Last October a lengthy article in the New Yorker investigated current thinking on the treatment of dementia in nursing homes. Some caregivers hew to cold, hard facts. If an elderly patient’s husband is dead but she has forgotten, she should be reminded, even if it hurts. Others argue that distressed residents may be gently lied to: Your husband’s shopping; he’ll be back soon. With French scribe Florian Zeller, whose arid plays thump with increasing hollowness on these shores, we get both truth and fiction. Between the Alzheimer’s drama The Father (2016) and now The Height of the Storm – both mounted at Manhattan Theatre Club’s Broadway space – Zeller shows old men losing their minds, but also immerses us in their subjective head space.
André (Jonathan Pryce) is an elderly man of letters living in a comfortable house in rural France accompanied (so we think) by his loyal helpmate, Madeleine (Eileen Atkins). If the wife’s name strikes a Proustian note, you’re already a step ahead of the playwright. Through a series of domestic scenes in which chronology and perspective are deliberately blurred, we begin to suspect two things: André is suffering memory loss, and Madeleine – although she interacts with her husband and prepares a meal of mushrooms – may not be there in the flesh.
In order to pad out this metaphysical muddle, Zeller keeps changing rules and clues. André and Madeleine’s daughters – the practical Anne (Amanda Drew) and the flightier Elise (Lisa O’Hare) – are shown in fluid flashbacks and present-day scenes chatting with either parent or both. Their conversations center around organizing their father’s papers, the discovery of his secret diary, and possibly selling the house so he can be moved to a nursing home. Since these scenes are filtered through André’s foggy brain – which may be traumatized by grief – it’s hard to grasp, for most of the play’s 80-minute running time, what is real and what’s not.
For most of the play it seems clear that either husband or wife is dead, and what little dramatic tension lies in figuring out which. One can hardly be bothered. This is a tasteful and dull play, rarely funny or wise, a ghost story with no real thrills or chills, where André’s literary stature must be taken on faith. “There’s nothing to understand,” André grumbles about Anne’s desire to organize his papers. "People who try to understand things are morons.” That’s about as witty as André/Zeller gets, and it elicits a weak chuckle from MTC’s crowd.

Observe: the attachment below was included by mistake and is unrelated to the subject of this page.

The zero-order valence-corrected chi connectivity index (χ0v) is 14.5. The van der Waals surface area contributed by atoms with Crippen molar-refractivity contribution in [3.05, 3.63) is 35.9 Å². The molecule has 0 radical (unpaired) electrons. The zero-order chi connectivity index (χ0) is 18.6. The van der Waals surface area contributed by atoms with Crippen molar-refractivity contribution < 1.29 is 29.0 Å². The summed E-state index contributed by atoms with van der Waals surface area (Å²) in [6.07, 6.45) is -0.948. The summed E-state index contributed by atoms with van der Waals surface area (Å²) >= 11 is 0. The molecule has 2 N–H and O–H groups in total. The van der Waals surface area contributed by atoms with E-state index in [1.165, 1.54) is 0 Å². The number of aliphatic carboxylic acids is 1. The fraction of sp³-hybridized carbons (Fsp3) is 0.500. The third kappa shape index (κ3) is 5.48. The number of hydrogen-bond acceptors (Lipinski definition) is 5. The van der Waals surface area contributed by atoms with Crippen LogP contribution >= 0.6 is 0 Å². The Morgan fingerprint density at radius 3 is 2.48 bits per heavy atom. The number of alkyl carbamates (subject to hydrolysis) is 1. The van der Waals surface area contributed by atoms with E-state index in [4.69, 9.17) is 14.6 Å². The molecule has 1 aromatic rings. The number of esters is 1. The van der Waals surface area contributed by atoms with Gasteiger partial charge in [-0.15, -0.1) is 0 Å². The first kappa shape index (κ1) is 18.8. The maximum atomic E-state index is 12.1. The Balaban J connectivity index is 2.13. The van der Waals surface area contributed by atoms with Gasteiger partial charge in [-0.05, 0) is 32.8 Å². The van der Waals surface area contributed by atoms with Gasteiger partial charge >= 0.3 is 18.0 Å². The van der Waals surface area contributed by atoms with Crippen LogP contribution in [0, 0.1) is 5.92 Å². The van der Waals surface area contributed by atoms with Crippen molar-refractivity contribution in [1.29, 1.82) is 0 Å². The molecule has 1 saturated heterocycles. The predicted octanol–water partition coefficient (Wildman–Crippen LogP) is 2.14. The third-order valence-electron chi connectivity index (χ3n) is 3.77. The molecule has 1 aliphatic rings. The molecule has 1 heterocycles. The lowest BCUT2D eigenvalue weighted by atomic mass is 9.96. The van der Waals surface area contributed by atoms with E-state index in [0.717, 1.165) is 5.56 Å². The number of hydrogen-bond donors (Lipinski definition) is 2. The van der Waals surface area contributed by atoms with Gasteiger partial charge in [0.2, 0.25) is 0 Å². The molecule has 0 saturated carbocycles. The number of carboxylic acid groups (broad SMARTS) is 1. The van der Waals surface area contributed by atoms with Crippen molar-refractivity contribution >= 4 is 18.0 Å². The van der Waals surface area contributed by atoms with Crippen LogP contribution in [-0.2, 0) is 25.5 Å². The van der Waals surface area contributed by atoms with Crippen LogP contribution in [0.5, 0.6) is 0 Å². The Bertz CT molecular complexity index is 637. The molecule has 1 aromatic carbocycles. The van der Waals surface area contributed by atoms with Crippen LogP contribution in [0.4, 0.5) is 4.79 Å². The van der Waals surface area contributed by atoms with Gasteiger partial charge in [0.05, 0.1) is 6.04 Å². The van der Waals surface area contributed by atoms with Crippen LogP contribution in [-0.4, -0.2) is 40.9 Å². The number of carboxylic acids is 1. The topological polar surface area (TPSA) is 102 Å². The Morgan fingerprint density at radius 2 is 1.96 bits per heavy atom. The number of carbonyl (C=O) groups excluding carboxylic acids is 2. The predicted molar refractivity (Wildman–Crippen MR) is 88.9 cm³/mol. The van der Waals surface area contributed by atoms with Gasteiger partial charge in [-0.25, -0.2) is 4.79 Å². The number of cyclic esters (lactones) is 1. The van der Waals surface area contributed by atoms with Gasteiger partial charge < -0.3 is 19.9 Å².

Jonathan Kent’s handsomely designed and solidly acted production can’t overcome the inherent banality and inertia of Zeller’s pallid script, which ultimately resolves into widower porn. André finds a card of condolence that came with flowers introduced in the first scene and, finally, his sad situation becomes clear to him (and us, assuming we’re still awake). His love lost but still sitting spookily beside him, our writer frets in his tasteful kitchen (picturesquely designed by Anthony Ward). Hugh Vanstone’s sepulchral lights plunge the couple into morbid shadows. Sound designer Paul Groothuis adds (or was asked to add) superfluous birdsong outside the window to underscore André’s recitation of a Rene Char poem that references “the unknown bird.” It all looks very nice and elegant, but Zeller’s zestless, elliptical dialogue and sketchy characters (maybe translator Christopher Hampton made things worse) barely raises the pulse. Between the shallow, pretentious philosophizing of Zeller and the similar pabulum peddled by Yasmina Reza, I honestly feel bad for French theatergoers.
Perhaps the aging subscribers at Manhattan Theatre Club are delighted by a play in which the elderly parents tell a meddlesome daughter to “fuck off” (it got cheers), but surely such morbid end-of-life tedium would depress them? It depressed me, knowing that there are plenty of great American plays, why should we import foreign mediocrity via London? Pryce and Atkins are marvelous British actors, but they have very little to do here besides peel mushrooms, shuffle across the kitchen floor and look confused.
A great person losing their mind has been grist for great dramatists, from Shakespeare to Pirandello and Alan Bennett. But as I watched André struggle to maintain his hold on sanity, the blandly elegiac and one-note Height of the Storm was already fading from memory.
David Cote is a theater critic, playwright and opera librettist based in New York City.